Based on a small plate concept, the menu features traditional Peruvian dishes made with seasonal British produce, such as salmon with watercress, horseradish, beetroot with bleeding tiger’s milk; whole Cornish lobster with a herbed butter sauce and truffled purple potato salad; and grilled Brussel sprouts with squash, heritage carrots, salsa criolla and shaved Berkswell.
“Over the past few years London has been introduced to Peruvian food in different iterations. We love the existing offering in the City with restaurants like Ceviche, Lima and Chotto Matte really educating the market on the capacity for contemporary Peruvian food.
“The food of Peru is a truly 'fused' cuisine, influenced by all the ethnic groups that have migrated to the country since the Spanish. We thought it natural to take some of the best elements such as the technique of curing fish with tiger's milk and the use of the freshest, local ingredients - sometimes in unusual combinations.
“With a focus on rustic cooking techniques and sourcing the best produce, we landed at a concept that combined these elements, making the most of seasonal, British ingredients,” Micaela Philippo, Pachamama's creative director told BigHospitality.
Head chef Tom Catley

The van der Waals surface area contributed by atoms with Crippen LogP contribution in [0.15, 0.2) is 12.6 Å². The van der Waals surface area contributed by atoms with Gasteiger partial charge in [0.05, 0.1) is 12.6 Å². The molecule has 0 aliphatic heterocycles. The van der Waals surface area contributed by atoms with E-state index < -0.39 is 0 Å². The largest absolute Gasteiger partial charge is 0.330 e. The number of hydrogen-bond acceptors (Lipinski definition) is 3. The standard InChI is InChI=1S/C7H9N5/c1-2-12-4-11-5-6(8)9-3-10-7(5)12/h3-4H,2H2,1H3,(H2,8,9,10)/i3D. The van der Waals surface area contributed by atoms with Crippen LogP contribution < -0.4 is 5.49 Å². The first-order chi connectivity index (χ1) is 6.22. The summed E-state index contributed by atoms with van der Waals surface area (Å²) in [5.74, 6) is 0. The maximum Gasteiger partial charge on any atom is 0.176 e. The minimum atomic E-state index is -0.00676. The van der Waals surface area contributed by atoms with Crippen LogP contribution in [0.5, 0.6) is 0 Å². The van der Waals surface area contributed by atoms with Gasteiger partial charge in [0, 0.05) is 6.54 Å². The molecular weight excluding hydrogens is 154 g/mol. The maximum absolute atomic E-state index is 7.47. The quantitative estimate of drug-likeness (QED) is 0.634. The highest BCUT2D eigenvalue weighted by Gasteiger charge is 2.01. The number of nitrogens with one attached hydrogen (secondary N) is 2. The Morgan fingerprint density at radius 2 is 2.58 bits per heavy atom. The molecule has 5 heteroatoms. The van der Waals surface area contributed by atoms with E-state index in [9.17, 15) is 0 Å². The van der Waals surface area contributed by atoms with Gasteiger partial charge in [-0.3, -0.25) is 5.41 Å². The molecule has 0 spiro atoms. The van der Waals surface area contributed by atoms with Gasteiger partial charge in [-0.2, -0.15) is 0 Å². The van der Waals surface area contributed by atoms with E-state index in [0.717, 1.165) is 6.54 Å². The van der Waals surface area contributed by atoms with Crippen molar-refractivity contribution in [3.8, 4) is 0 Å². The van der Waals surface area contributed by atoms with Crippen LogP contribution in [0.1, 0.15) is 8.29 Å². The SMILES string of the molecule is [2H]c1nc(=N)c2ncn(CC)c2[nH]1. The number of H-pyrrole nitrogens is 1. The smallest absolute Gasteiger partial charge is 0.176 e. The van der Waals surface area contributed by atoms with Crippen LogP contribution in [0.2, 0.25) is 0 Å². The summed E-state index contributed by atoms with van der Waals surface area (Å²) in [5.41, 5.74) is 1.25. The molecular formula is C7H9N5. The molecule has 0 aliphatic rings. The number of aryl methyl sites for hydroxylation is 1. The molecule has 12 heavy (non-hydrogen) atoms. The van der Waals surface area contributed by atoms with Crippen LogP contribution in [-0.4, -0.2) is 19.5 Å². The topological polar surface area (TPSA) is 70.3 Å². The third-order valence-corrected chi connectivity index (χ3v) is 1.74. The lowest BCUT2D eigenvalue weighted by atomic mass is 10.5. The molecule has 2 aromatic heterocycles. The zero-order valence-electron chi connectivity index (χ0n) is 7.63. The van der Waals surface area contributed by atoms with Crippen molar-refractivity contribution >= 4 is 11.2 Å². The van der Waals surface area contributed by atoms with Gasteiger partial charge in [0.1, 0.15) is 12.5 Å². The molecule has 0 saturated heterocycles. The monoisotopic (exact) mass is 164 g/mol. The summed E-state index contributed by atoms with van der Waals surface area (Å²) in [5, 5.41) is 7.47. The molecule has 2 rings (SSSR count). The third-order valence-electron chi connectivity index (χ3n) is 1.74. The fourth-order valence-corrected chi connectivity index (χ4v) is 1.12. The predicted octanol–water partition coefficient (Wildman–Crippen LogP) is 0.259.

The kitchen is led by head chef Tom Catley who previously worked as head chef of Ottolenghi, Restaurant Nathan Outlaw and Peyton and Byrne, as well as senior chef de partie at Rick Stein’s Seafood Restaurant and chef de partie at Nobu Park Lane.
The 120-seat restaurant will be spread across two main dining areas, three private dining rooms and a 16-seater cocktail bar, and its open kitchen will include a Josper oven and Robata grill.
Prices range from £2 for nibbles to share to £12 for meat dishes, and Philippo recommended three to four plates per person.
The cocktail bar also reflects the venue’s Peruvian-British mix, with home-infused Pisco with seasonal berries and herbs, South American wines and British bubbles, as well as cocktails using small British distilleries of vodka and gin, and locally-brewed beers.
Translating as ‘Mother Earth’, Pachamama used British-made furniture with earthly colour tones and images of Peruvian landscapes for its interiors.
According to Philippo, further expansion is a possibility: “It would be great if we could expand and open in other locations across London; we think the concept could work in areas with a similar demographic. We are also looking at re-appropriating the concept for a faster turnaround service style.”
Pachamama, 18 Thayer St, London